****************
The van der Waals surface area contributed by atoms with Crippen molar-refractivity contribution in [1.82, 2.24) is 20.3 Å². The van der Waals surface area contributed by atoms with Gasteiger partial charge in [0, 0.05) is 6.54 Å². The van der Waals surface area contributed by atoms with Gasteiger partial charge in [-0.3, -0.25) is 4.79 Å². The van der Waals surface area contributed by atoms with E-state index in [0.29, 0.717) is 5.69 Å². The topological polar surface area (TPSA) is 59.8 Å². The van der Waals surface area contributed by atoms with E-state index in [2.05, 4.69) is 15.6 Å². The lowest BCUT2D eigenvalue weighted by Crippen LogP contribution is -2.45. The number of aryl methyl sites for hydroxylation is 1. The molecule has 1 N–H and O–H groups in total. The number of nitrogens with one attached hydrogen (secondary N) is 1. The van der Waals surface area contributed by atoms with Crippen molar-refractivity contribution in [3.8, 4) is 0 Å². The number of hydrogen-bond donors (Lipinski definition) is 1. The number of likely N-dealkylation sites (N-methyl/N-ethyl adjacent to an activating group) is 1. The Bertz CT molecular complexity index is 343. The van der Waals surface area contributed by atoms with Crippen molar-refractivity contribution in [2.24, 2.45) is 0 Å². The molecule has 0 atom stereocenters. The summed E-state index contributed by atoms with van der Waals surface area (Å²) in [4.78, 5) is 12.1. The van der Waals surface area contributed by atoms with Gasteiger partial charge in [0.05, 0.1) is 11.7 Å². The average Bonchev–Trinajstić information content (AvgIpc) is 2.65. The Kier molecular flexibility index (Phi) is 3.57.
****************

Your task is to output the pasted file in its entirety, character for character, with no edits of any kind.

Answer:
The van der Waals surface area contributed by atoms with Crippen molar-refractivity contribution in [1.82, 2.24) is 20.3 Å². The van der Waals surface area contributed by atoms with Gasteiger partial charge in [0, 0.05) is 6.54 Å². The van der Waals surface area contributed by atoms with Gasteiger partial charge in [-0.3, -0.25) is 4.79 Å². The van der Waals surface area contributed by atoms with E-state index in [0.29, 0.717) is 5.69 Å². The topological polar surface area (TPSA) is 59.8 Å². The van der Waals surface area contributed by atoms with E-state index in [2.05, 4.69) is 15.6 Å². The lowest BCUT2D eigenvalue weighted by Crippen LogP contribution is -2.45. The number of aryl methyl sites for hydroxylation is 1. The molecule has 1 N–H and O–H groups in total. The number of nitrogens with one attached hydrogen (secondary N) is 1. The van der Waals surface area contributed by atoms with Crippen molar-refractivity contribution in [3.8, 4) is 0 Å². The number of hydrogen-bond donors (Lipinski definition) is 1. The number of likely N-dealkylation sites (N-methyl/N-ethyl adjacent to an activating group) is 1. The Bertz CT molecular complexity index is 343. The van der Waals surface area contributed by atoms with Crippen molar-refractivity contribution in [2.24, 2.45) is 0 Å². The molecule has 0 atom stereocenters. The summed E-state index contributed by atoms with van der Waals surface area (Å²) in [4.78, 5) is 12.1. The van der Waals surface area contributed by atoms with Gasteiger partial charge in [0.05, 0.1) is 11.7 Å². The average Bonchev–Trinajstić information content (AvgIpc) is 2.65. The Kier molecular flexibility index (Phi) is 3.57.